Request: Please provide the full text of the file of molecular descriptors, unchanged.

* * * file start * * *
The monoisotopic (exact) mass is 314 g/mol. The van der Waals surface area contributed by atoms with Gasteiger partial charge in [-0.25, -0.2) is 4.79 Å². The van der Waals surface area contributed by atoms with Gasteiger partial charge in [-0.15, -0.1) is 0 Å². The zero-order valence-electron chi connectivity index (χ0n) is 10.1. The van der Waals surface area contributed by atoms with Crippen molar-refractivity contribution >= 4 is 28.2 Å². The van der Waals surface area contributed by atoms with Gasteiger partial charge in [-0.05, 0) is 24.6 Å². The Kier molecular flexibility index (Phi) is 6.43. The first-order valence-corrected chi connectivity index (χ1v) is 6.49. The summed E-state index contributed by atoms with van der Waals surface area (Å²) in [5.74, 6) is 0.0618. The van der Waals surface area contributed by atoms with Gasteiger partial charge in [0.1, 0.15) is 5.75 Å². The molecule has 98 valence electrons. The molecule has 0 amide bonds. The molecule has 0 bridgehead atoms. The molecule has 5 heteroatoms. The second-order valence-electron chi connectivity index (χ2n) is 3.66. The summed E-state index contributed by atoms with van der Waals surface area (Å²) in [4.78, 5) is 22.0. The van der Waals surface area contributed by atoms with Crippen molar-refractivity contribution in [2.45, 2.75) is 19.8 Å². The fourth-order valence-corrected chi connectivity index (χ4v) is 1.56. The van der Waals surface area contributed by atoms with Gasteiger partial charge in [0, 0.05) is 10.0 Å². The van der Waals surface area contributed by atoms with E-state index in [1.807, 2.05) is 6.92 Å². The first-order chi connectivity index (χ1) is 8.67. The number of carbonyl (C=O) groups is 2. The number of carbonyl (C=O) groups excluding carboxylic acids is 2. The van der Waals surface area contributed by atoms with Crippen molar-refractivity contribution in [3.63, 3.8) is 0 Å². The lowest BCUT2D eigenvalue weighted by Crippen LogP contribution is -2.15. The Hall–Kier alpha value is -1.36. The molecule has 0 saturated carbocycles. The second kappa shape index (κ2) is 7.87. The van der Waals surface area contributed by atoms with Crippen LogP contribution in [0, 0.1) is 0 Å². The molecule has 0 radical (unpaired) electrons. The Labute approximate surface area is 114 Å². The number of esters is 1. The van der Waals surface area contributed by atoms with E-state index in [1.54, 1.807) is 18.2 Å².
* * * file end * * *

The monoisotopic (exact) mass is 314 g/mol. The van der Waals surface area contributed by atoms with Gasteiger partial charge in [-0.25, -0.2) is 4.79 Å². The van der Waals surface area contributed by atoms with Gasteiger partial charge in [-0.15, -0.1) is 0 Å². The zero-order valence-electron chi connectivity index (χ0n) is 10.1. The van der Waals surface area contributed by atoms with Crippen molar-refractivity contribution >= 4 is 28.2 Å². The van der Waals surface area contributed by atoms with Gasteiger partial charge in [-0.05, 0) is 24.6 Å². The Kier molecular flexibility index (Phi) is 6.43. The first-order valence-corrected chi connectivity index (χ1v) is 6.49. The summed E-state index contributed by atoms with van der Waals surface area (Å²) in [5.74, 6) is 0.0618. The van der Waals surface area contributed by atoms with Gasteiger partial charge in [0.1, 0.15) is 5.75 Å². The molecule has 98 valence electrons. The molecule has 0 amide bonds. The molecule has 0 bridgehead atoms. The molecule has 5 heteroatoms. The second-order valence-electron chi connectivity index (χ2n) is 3.66. The summed E-state index contributed by atoms with van der Waals surface area (Å²) in [4.78, 5) is 22.0. The van der Waals surface area contributed by atoms with Crippen molar-refractivity contribution in [2.45, 2.75) is 19.8 Å². The fourth-order valence-corrected chi connectivity index (χ4v) is 1.56. The van der Waals surface area contributed by atoms with Gasteiger partial charge in [0, 0.05) is 10.0 Å². The van der Waals surface area contributed by atoms with E-state index in [1.807, 2.05) is 6.92 Å². The first-order chi connectivity index (χ1) is 8.67. The number of carbonyl (C=O) groups is 2. The number of carbonyl (C=O) groups excluding carboxylic acids is 2. The van der Waals surface area contributed by atoms with Crippen molar-refractivity contribution in [3.63, 3.8) is 0 Å². The lowest BCUT2D eigenvalue weighted by Crippen LogP contribution is -2.15. The Hall–Kier alpha value is -1.36. The molecule has 0 saturated carbocycles. The second kappa shape index (κ2) is 7.87. The van der Waals surface area contributed by atoms with Crippen LogP contribution in [0, 0.1) is 0 Å². The molecule has 0 radical (unpaired) electrons. The Labute approximate surface area is 114 Å². The number of esters is 1. The van der Waals surface area contributed by atoms with E-state index in [1.54, 1.807) is 18.2 Å².